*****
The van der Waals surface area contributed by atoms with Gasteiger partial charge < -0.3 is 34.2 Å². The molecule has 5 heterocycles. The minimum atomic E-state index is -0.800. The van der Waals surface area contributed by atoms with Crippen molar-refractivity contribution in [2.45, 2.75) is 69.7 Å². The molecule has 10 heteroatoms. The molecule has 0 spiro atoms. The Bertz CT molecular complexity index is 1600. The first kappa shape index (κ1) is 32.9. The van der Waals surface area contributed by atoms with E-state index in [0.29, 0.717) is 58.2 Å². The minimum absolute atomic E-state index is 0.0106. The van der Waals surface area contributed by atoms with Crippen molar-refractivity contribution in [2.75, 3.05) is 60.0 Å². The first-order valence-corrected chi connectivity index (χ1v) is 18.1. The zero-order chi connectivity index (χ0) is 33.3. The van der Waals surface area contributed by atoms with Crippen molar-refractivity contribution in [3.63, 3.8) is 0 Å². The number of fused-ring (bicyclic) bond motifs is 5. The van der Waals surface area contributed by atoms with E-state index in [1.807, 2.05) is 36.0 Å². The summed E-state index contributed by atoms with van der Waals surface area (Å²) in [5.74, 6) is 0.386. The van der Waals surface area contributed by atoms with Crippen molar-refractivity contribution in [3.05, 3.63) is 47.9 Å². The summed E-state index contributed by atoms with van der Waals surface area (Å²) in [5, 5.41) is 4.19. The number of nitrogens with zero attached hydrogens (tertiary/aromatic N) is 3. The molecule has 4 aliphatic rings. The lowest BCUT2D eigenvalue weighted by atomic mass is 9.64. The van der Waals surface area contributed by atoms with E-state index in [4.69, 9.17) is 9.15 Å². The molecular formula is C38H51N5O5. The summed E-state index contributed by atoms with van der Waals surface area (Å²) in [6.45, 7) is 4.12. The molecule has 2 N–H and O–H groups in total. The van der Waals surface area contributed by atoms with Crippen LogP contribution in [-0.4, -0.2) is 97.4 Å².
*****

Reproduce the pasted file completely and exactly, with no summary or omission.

The van der Waals surface area contributed by atoms with Gasteiger partial charge < -0.3 is 34.2 Å². The molecule has 5 heterocycles. The minimum atomic E-state index is -0.800. The van der Waals surface area contributed by atoms with Crippen molar-refractivity contribution in [2.45, 2.75) is 69.7 Å². The molecule has 10 heteroatoms. The molecule has 0 spiro atoms. The Bertz CT molecular complexity index is 1600. The first kappa shape index (κ1) is 32.9. The van der Waals surface area contributed by atoms with E-state index in [0.29, 0.717) is 58.2 Å². The minimum absolute atomic E-state index is 0.0106. The van der Waals surface area contributed by atoms with Crippen molar-refractivity contribution in [2.75, 3.05) is 60.0 Å². The first-order valence-corrected chi connectivity index (χ1v) is 18.1. The zero-order chi connectivity index (χ0) is 33.3. The van der Waals surface area contributed by atoms with Crippen molar-refractivity contribution in [3.63, 3.8) is 0 Å². The number of fused-ring (bicyclic) bond motifs is 5. The van der Waals surface area contributed by atoms with E-state index in [1.807, 2.05) is 36.0 Å². The summed E-state index contributed by atoms with van der Waals surface area (Å²) in [5.74, 6) is 0.386. The van der Waals surface area contributed by atoms with Crippen molar-refractivity contribution in [3.05, 3.63) is 47.9 Å². The summed E-state index contributed by atoms with van der Waals surface area (Å²) in [5, 5.41) is 4.19. The number of nitrogens with zero attached hydrogens (tertiary/aromatic N) is 3. The molecule has 4 aliphatic rings. The lowest BCUT2D eigenvalue weighted by atomic mass is 9.64. The van der Waals surface area contributed by atoms with E-state index in [4.69, 9.17) is 9.15 Å². The molecular formula is C38H51N5O5. The summed E-state index contributed by atoms with van der Waals surface area (Å²) in [6.45, 7) is 4.12. The molecule has 2 N–H and O–H groups in total. The van der Waals surface area contributed by atoms with Crippen LogP contribution in [-0.4, -0.2) is 97.4 Å².